This blog is a place where parents and teachers of children 3-7 years of age can find information about topics specific to children in this age group, share ideas and access free resources for home and the classroom.

Old Enough to Stay Home Alone?

aloneThere are few states that have laws stating how old a child must be before he or she can be left at home alone.

Yet, the National SAFEKIDS Campaign states that no child under 12 should be left home alone, no matter how mature they appear to be. They advise:

While 12 years is the earliest age to even consider that a child can stay home alone, each child is different and may not be ready at 12. Once the decision is made to begin allowing a child to stay at home alone the following suggestions can help insure a safe, comfortable experience for parent and child:

  • Practice by letting your child stay at home for brief periods of time
  • Always leave a phone number where you can be contacted
  • Call your child regularly while they are alone
  • Be sure your child understands your expectations about he or she is to use alone time. Review what is and is not permitted, such as:
    • TV viewing
    • Answer the phone
    • Cooking or making a snack
    • Using the computer
    • Entertaining friends
    • Going out or visit friends
  • Make sure your home is safe for your child:
    • Keep medications in a locked cabinet
    • If you have guns, keep them a locked cabinet
    • Correct anything your child could get hurt on
  • Practice correct behavior in emergencies such as:
    • What to do in an emergency
    • What to do if someone were trying to get into the house or apartment
    • What to do in case of a fire
  • Before you make the decision to try letting your child be home alone, ask your child if he or she feels confident and ready to stay home alone. If he or she is hesitant, hire a sitter and revisit being home alone in six or more months.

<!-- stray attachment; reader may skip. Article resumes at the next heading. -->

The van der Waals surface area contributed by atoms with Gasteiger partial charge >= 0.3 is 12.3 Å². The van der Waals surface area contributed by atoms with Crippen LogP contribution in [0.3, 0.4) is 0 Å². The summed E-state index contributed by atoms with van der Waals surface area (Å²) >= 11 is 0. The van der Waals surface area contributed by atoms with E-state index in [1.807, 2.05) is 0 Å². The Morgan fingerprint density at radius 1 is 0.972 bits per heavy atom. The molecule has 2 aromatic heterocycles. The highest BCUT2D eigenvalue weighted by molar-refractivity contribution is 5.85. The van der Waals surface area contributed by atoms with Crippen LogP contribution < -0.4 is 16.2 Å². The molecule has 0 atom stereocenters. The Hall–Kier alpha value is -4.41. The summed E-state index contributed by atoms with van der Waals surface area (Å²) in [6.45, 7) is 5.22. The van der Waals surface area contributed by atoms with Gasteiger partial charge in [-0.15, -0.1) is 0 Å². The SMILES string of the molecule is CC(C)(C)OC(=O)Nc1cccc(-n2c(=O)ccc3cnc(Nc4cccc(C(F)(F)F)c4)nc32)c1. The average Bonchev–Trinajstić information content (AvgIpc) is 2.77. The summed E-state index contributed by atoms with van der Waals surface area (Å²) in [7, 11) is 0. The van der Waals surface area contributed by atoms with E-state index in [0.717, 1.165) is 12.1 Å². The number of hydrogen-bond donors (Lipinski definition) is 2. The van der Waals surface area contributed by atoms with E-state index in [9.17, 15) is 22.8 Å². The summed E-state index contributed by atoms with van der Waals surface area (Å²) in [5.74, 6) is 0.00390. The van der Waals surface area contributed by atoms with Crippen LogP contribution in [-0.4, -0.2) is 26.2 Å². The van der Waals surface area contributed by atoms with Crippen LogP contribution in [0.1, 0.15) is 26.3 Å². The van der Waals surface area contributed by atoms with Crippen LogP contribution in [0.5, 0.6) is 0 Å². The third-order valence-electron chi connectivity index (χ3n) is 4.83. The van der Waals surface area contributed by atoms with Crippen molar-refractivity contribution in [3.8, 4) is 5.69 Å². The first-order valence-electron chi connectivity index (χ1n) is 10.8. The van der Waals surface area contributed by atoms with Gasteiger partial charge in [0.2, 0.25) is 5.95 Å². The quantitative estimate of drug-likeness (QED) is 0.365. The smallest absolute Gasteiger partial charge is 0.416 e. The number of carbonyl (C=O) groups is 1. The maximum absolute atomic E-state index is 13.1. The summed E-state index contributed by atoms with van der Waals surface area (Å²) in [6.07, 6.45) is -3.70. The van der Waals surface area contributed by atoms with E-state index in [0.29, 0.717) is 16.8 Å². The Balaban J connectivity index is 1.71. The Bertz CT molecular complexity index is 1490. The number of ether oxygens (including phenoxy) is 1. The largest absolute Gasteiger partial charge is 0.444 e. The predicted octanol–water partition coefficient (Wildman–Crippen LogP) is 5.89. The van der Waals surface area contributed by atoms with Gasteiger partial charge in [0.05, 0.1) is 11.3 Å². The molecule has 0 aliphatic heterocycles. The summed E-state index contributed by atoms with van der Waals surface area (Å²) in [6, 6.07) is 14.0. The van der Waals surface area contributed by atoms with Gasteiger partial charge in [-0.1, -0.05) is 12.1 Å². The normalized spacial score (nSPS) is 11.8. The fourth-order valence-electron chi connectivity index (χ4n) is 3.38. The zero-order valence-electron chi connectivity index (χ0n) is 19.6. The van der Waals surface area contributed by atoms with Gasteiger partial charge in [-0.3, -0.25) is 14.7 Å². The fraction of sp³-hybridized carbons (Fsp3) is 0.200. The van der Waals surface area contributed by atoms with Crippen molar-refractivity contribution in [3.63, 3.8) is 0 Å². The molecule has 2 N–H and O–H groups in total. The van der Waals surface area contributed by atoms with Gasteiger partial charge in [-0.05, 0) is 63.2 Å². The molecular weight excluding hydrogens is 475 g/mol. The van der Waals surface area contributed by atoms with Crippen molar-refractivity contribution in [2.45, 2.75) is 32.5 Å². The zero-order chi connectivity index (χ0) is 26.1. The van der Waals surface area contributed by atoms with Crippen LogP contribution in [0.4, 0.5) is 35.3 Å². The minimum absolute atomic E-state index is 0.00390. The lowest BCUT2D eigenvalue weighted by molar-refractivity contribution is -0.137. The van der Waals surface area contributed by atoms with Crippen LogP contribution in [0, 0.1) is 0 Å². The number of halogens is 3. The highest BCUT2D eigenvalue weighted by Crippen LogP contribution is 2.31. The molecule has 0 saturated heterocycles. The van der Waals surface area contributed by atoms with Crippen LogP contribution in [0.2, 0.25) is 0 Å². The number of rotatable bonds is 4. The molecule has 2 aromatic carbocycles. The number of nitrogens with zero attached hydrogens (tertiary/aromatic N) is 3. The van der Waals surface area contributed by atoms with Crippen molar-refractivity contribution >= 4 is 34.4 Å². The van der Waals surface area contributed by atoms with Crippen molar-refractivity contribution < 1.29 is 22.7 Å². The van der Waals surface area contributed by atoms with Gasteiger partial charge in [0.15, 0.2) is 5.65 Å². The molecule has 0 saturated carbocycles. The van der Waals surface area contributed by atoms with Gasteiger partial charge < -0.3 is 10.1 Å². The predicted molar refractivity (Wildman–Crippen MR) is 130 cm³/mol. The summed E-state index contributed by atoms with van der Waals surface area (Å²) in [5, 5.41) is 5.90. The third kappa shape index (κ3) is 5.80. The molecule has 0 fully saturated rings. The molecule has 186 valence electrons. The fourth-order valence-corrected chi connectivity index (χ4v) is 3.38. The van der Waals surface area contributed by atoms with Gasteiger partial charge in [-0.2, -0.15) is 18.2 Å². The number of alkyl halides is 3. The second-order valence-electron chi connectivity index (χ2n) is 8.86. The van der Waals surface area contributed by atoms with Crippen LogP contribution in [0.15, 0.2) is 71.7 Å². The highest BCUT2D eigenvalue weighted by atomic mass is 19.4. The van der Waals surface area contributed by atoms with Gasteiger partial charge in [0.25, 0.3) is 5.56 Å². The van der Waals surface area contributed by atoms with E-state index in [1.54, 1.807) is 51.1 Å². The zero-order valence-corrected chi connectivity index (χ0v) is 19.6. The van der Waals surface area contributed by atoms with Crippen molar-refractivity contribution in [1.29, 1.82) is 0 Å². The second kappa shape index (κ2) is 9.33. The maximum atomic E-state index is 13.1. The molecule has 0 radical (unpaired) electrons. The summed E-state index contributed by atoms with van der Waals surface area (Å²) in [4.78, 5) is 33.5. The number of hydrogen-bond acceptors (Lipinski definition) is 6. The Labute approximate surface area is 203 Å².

Sources: National Child Care Information Center, National SAFEKIDS Campaign, Jennifer Wolf, About.com

Bullying Prevention Begins with Young Children

bullyingBullying is a national epidemic. Bullying can have long term serious outcomes.

stopbulling.gov, a federal government website managed by the U.S. Department of Health & Human Services shares the following information on beginning bullying prevention in early childhood.

Early Childhood

Early childhood often marks the first opportunity for young children to interact with each other. Between the ages of 3 and 5, kids are learning how to get along with each other, cooperate, share, and understand their feelings.

Young children may be aggressive and act out when they are angry or don’t get what they want, but this is not bullying. Still, there are ways to help children.

Helping Young Children Get Along with Others

Parents, school staff, and other adults can help young children develop skills for getting along with others in age-appropriate ways.

  • Model positive ways for young children to make friends. For example, practice pleasant ways that children can ask to join others in play and take turns in games. Coach older children to help reinforce these behaviors as well. Praise children for appropriate behavior. Help young children understand what behaviors are friendly.
  • Help young children learn the consequences of certain actions in terms they can understand. For example, say “if you don’t share, other children may not want to play with you.” Encourage young children to tell an adult if they are treated in a way that makes them feel uncomfortable, upset or unhappy, or if they witness other children being harmed.